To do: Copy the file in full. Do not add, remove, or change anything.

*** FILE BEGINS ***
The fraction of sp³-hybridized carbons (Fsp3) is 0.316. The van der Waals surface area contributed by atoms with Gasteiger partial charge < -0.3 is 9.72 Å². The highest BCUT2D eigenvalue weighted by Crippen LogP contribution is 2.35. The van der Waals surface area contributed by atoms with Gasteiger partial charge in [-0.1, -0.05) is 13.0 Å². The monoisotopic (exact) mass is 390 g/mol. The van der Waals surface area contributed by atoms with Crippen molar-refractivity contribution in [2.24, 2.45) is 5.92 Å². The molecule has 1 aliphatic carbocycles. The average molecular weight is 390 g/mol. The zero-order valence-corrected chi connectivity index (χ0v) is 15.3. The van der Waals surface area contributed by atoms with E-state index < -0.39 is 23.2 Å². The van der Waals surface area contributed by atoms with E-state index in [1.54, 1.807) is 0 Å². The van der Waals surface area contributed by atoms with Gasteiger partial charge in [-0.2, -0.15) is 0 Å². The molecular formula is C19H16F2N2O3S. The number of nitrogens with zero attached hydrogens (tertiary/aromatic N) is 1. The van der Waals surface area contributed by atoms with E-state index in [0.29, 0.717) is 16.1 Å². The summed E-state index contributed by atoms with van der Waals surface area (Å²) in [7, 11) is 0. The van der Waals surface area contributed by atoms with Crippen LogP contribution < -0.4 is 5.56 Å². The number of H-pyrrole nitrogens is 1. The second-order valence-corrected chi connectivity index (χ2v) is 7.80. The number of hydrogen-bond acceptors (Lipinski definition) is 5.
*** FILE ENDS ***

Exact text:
The fraction of sp³-hybridized carbons (Fsp3) is 0.316. The van der Waals surface area contributed by atoms with Gasteiger partial charge < -0.3 is 9.72 Å². The highest BCUT2D eigenvalue weighted by Crippen LogP contribution is 2.35. The van der Waals surface area contributed by atoms with Gasteiger partial charge in [-0.1, -0.05) is 13.0 Å². The monoisotopic (exact) mass is 390 g/mol. The van der Waals surface area contributed by atoms with Crippen molar-refractivity contribution in [2.24, 2.45) is 5.92 Å². The molecule has 1 aliphatic carbocycles. The average molecular weight is 390 g/mol. The zero-order valence-corrected chi connectivity index (χ0v) is 15.3. The van der Waals surface area contributed by atoms with E-state index < -0.39 is 23.2 Å². The van der Waals surface area contributed by atoms with E-state index in [1.54, 1.807) is 0 Å². The van der Waals surface area contributed by atoms with Gasteiger partial charge in [-0.2, -0.15) is 0 Å². The molecular formula is C19H16F2N2O3S. The number of nitrogens with zero attached hydrogens (tertiary/aromatic N) is 1. The van der Waals surface area contributed by atoms with E-state index in [0.29, 0.717) is 16.1 Å². The summed E-state index contributed by atoms with van der Waals surface area (Å²) in [7, 11) is 0. The van der Waals surface area contributed by atoms with Crippen LogP contribution < -0.4 is 5.56 Å². The number of H-pyrrole nitrogens is 1. The second-order valence-corrected chi connectivity index (χ2v) is 7.80. The number of hydrogen-bond acceptors (Lipinski definition) is 5.